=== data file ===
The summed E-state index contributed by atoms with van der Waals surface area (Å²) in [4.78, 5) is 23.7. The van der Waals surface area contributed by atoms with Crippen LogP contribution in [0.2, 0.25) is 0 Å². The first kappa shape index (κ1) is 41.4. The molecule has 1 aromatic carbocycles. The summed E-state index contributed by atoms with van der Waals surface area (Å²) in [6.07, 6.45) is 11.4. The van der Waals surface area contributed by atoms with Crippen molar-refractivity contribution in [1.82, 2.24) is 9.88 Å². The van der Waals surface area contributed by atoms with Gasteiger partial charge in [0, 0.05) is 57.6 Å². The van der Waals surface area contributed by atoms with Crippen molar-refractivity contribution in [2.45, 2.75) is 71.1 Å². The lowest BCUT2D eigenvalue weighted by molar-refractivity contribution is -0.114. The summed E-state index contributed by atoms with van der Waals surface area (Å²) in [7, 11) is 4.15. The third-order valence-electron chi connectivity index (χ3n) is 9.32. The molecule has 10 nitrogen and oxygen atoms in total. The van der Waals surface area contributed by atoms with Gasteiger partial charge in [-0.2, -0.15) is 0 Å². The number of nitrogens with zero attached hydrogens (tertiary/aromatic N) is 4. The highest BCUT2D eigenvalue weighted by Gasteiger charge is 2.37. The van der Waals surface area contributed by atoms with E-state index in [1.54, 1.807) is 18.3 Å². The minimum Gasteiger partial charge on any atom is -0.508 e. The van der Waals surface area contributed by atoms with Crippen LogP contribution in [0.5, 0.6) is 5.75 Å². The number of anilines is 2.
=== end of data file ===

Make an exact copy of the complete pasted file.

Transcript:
The summed E-state index contributed by atoms with van der Waals surface area (Å²) in [4.78, 5) is 23.7. The van der Waals surface area contributed by atoms with Crippen LogP contribution in [0.2, 0.25) is 0 Å². The first kappa shape index (κ1) is 41.4. The molecule has 1 aromatic carbocycles. The summed E-state index contributed by atoms with van der Waals surface area (Å²) in [6.07, 6.45) is 11.4. The van der Waals surface area contributed by atoms with Crippen molar-refractivity contribution in [1.82, 2.24) is 9.88 Å². The van der Waals surface area contributed by atoms with Gasteiger partial charge in [0, 0.05) is 57.6 Å². The van der Waals surface area contributed by atoms with Crippen molar-refractivity contribution in [2.45, 2.75) is 71.1 Å². The lowest BCUT2D eigenvalue weighted by molar-refractivity contribution is -0.114. The summed E-state index contributed by atoms with van der Waals surface area (Å²) in [7, 11) is 4.15. The third-order valence-electron chi connectivity index (χ3n) is 9.32. The molecule has 10 nitrogen and oxygen atoms in total. The van der Waals surface area contributed by atoms with Gasteiger partial charge in [-0.2, -0.15) is 0 Å². The number of nitrogens with zero attached hydrogens (tertiary/aromatic N) is 4. The highest BCUT2D eigenvalue weighted by Gasteiger charge is 2.37. The van der Waals surface area contributed by atoms with E-state index in [1.54, 1.807) is 18.3 Å². The minimum Gasteiger partial charge on any atom is -0.508 e. The van der Waals surface area contributed by atoms with Crippen LogP contribution in [0.5, 0.6) is 5.75 Å². The number of anilines is 2.